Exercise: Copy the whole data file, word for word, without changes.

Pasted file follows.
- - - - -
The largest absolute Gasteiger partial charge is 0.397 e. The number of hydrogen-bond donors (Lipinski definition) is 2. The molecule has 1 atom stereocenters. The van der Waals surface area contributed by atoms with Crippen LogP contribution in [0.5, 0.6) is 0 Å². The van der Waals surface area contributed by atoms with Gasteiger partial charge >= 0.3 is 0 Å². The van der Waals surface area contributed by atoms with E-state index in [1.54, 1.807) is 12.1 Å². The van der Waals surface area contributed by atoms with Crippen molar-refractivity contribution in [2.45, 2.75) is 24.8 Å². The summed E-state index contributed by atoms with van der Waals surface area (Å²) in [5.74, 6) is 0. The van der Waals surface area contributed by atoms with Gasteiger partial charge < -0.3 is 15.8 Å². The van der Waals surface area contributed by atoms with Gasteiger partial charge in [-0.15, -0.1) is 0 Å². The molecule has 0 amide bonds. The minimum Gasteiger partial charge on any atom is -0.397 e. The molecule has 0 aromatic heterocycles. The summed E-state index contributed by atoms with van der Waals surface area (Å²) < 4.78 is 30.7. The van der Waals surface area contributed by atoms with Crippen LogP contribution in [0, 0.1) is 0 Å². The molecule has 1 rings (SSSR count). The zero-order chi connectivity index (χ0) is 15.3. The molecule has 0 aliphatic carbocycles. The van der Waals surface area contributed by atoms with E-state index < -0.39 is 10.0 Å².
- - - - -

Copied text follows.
The largest absolute Gasteiger partial charge is 0.397 e. The number of hydrogen-bond donors (Lipinski definition) is 2. The molecule has 1 atom stereocenters. The van der Waals surface area contributed by atoms with Crippen LogP contribution in [0.5, 0.6) is 0 Å². The van der Waals surface area contributed by atoms with Gasteiger partial charge >= 0.3 is 0 Å². The van der Waals surface area contributed by atoms with E-state index in [1.54, 1.807) is 12.1 Å². The van der Waals surface area contributed by atoms with Crippen molar-refractivity contribution in [2.45, 2.75) is 24.8 Å². The summed E-state index contributed by atoms with van der Waals surface area (Å²) in [5.74, 6) is 0. The van der Waals surface area contributed by atoms with Gasteiger partial charge < -0.3 is 15.8 Å². The van der Waals surface area contributed by atoms with Gasteiger partial charge in [-0.15, -0.1) is 0 Å². The molecule has 0 amide bonds. The minimum Gasteiger partial charge on any atom is -0.397 e. The molecule has 0 aromatic heterocycles. The summed E-state index contributed by atoms with van der Waals surface area (Å²) < 4.78 is 30.7. The van der Waals surface area contributed by atoms with Crippen LogP contribution in [0, 0.1) is 0 Å². The molecule has 1 rings (SSSR count). The zero-order chi connectivity index (χ0) is 15.3. The molecule has 0 aliphatic carbocycles. The van der Waals surface area contributed by atoms with E-state index < -0.39 is 10.0 Å².